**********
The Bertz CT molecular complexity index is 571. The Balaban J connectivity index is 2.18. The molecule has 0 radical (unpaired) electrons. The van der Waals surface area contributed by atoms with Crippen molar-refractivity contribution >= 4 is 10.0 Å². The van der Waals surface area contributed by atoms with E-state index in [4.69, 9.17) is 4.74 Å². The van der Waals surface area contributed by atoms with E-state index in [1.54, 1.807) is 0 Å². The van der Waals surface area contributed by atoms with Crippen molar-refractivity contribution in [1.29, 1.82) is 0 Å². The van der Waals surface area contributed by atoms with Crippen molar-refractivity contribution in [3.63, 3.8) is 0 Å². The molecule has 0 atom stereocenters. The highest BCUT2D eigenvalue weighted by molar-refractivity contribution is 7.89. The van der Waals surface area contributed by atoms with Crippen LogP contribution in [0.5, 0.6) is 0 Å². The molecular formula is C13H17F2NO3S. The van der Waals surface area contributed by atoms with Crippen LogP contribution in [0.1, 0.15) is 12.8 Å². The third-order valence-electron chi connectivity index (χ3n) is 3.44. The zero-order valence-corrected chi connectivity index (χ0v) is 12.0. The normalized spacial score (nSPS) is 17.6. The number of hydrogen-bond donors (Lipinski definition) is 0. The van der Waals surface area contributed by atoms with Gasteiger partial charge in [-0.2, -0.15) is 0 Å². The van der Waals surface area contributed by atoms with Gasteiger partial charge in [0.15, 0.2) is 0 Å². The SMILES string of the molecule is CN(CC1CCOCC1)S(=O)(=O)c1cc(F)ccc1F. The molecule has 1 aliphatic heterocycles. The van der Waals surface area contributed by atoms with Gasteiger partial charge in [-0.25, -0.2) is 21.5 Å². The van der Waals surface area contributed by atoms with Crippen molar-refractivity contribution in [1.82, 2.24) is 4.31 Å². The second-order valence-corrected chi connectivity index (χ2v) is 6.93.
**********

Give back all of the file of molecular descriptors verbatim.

The Bertz CT molecular complexity index is 571. The Balaban J connectivity index is 2.18. The molecule has 0 radical (unpaired) electrons. The van der Waals surface area contributed by atoms with Crippen molar-refractivity contribution >= 4 is 10.0 Å². The van der Waals surface area contributed by atoms with E-state index in [4.69, 9.17) is 4.74 Å². The van der Waals surface area contributed by atoms with E-state index in [1.54, 1.807) is 0 Å². The van der Waals surface area contributed by atoms with Crippen molar-refractivity contribution in [1.29, 1.82) is 0 Å². The van der Waals surface area contributed by atoms with Crippen molar-refractivity contribution in [3.63, 3.8) is 0 Å². The molecule has 0 atom stereocenters. The highest BCUT2D eigenvalue weighted by molar-refractivity contribution is 7.89. The van der Waals surface area contributed by atoms with Crippen LogP contribution in [0.5, 0.6) is 0 Å². The molecular formula is C13H17F2NO3S. The van der Waals surface area contributed by atoms with Crippen LogP contribution in [0.1, 0.15) is 12.8 Å². The third-order valence-electron chi connectivity index (χ3n) is 3.44. The zero-order valence-corrected chi connectivity index (χ0v) is 12.0. The normalized spacial score (nSPS) is 17.6. The number of hydrogen-bond donors (Lipinski definition) is 0. The van der Waals surface area contributed by atoms with Gasteiger partial charge in [-0.2, -0.15) is 0 Å². The van der Waals surface area contributed by atoms with Gasteiger partial charge in [0.15, 0.2) is 0 Å². The SMILES string of the molecule is CN(CC1CCOCC1)S(=O)(=O)c1cc(F)ccc1F. The molecule has 1 aliphatic heterocycles. The van der Waals surface area contributed by atoms with Gasteiger partial charge in [-0.25, -0.2) is 21.5 Å². The van der Waals surface area contributed by atoms with Crippen molar-refractivity contribution in [1.82, 2.24) is 4.31 Å². The second-order valence-corrected chi connectivity index (χ2v) is 6.93.